the afterbirth

14

May 29, 2012 by Heather

There isn’t a really spectacular way to transition from “Oh, here is the birth story of my blessed child who I love so much” to “This, as it turns out, is really difficult and why am I crying everyday.”  There just isn’t.

For a brief moment I considered waiting to write about this until I was all the way out of it, on the other side.  But why do that?  It’s so much more fun to write about feeling like a hot mess when you yourself ARE the hot mess.

I’ve only ever heard one friend of mine mention her “baby blues.”  I don’t have a ton of friends with children, so maybe that is why I have just heard of it that one time.  Of course I read all about it in pregnancy books, about the symptoms and such.  In the past I’ve struggled with anxiety and been through some counseling and had a brief anti-depressant stint, so naturally I worried that I would be susceptible to the kind of unwanted symptoms the books described.  Lo and behold, I was right.

I sort of feel like talking about it is almost not allowed, you know?  I should be posting photos and making lists of all the things I love about my precious son and this and that.  But there’s enough of that out there, and not near enough of this.. so let’s roll with it.

Andrew went back to work this past Friday.  I’m just going to say the thing you’re not supposed to say:  as soon as he left I immediately felt like I was babysitting someone else’s baby.  Like, with Andrew here, Parker felt like our child.  But when he left I felt stranded and completely unprepared.  I was also massively constipated all day long, which did not help the cause.  We (Parker and myself) managed to survive the day, and I managed to have a victory down below around 3am the following morning.  Praise be the the One on high.

Luckily, the long weekend really helped things.  My soreness from the c-section got much better, and my motherly patience finally seemed to come in, like breast milk.  But just like breast milk, I start off with a whole lot of it in the morning (cantaloupes, no lie) and then by nightfall my patience is like a deflated, busted water balloon.  Just like my breasts.

Speaking of brrreasts, turns out breastfeeding is a bit of a drag.  (Again, can I say that?)  When I was pregnant and someone would ask if I planned to nurse, I would respond with an excited, “Yes!  Breast is best!”  Little did I know, “Breast” means having your nipples reduced to round pieces of hammered rubber for 4-hour stretches at times.  I am almost certain that Parker will grow to be 7 feet tall and weigh around 300 pounds.  The boy can eat.  And no, I am not his human pacifier.  As soon as he stops sucking, bam, he’s cut off.  But if he’s not sleeping, he’s eating.  He woke up from a nap at 7:30pm last night and enjoyed a milk feast all the way until midnight.  MIDNIGHT.  It wasn’t constant, there was burping and diapering and swaddling and rocking mixed in, but it definitely lasted a very long time.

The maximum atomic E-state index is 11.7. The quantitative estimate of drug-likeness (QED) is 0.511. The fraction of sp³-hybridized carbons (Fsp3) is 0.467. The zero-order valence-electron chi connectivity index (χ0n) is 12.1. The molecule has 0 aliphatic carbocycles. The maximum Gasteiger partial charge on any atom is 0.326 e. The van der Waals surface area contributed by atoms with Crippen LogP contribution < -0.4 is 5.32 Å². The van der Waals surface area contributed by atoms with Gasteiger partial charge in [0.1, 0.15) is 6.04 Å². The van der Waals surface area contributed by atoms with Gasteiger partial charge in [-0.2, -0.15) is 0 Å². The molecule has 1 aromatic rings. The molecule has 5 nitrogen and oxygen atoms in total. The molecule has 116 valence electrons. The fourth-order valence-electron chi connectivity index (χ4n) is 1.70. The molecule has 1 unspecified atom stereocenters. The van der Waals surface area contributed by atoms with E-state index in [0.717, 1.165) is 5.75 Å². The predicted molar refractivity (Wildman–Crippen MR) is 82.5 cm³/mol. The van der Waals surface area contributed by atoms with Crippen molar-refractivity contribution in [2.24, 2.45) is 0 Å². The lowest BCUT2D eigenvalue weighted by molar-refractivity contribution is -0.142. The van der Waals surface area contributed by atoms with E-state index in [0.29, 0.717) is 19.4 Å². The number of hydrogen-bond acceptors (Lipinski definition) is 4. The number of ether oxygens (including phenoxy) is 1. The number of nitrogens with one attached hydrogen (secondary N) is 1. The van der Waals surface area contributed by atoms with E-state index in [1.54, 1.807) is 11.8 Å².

My poor, poor nipples.

And Parker’s not the only one crying like a baby around these parts.  Oh no, Mom has joined in on the fun.  I have cried, on average, about 5 times a day since coming home from the hospital.  I cry because I feel trapped.  I cry because I never want anything bad to happen to my sweet baby.  I cry because I miss it being just me and Andrew.  I cry because I am exhausted.  I cry because my stomach looks like a water bed (you were right, Mallorie).  I cry because breastfeeding takes for-freaking-ever.  I cry because I want to not feel like crying.  I cry because I felt like a babysitter that one day, waiting for this kid’s parents to come pick him up.  I cry because I don’t wear pants most days.  I cry because I fear I am losing all mystery and sex appeal in the eyes of my luscious husband.  I cry because the only underwear I can manage to put on my body right now are the disgusting, giant mesh panties from the hospital (see previous sentence).  I cry because I know this precious boy will grow up someday and be some girl’s version of my Andrew and that makes me sad.  I cry thinking of him going to kindergarten.  I cry when I think about Parker being made inside of me.  Basically, I just cry about anything.  Boo hoo hooey.

Lest you begin to think I’ve totally lost it and I’m teetering on the edge here, please know that all of these feelings are beginning to lift.  I feel myself rising out of the fog slowly but surely.  My patience is increasing.  My selfishness is subsiding.  I’m finally starting to see this whole baby thing for what it is – not a burden to be frustrated at, but a beautiful, wonderful, amazing gift from God to be cherished and taken a day at a time.

I can’t do it all, I can’t be perfect, I can’t expect everything to be the way it was.  But I can do some things, I can try my best, and I can be hopeful and excited for what is happening now and for what is to come.  I can relish in the fact that he gets comfort and perfect nourishment from breastfeeding, something only I can give him.  I can love this yummy little baby and squeeze his thighs until he makes his cute annoyed face.  “Ugh, Mom, stop it.”

“Every good and perfect gift is from above, coming down from the Father of the heavenly lights, who does not change like shifting shadows.”  James 1:17

“For You created my inmost being; you knit me together in my mother’s womb.  I praise You because I am fearfully and wonderfully made; Your works are wonderful, I know that full well.”  Psalm 139:13-14

 

Me, except with no pants.

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14 thoughts on “the afterbirth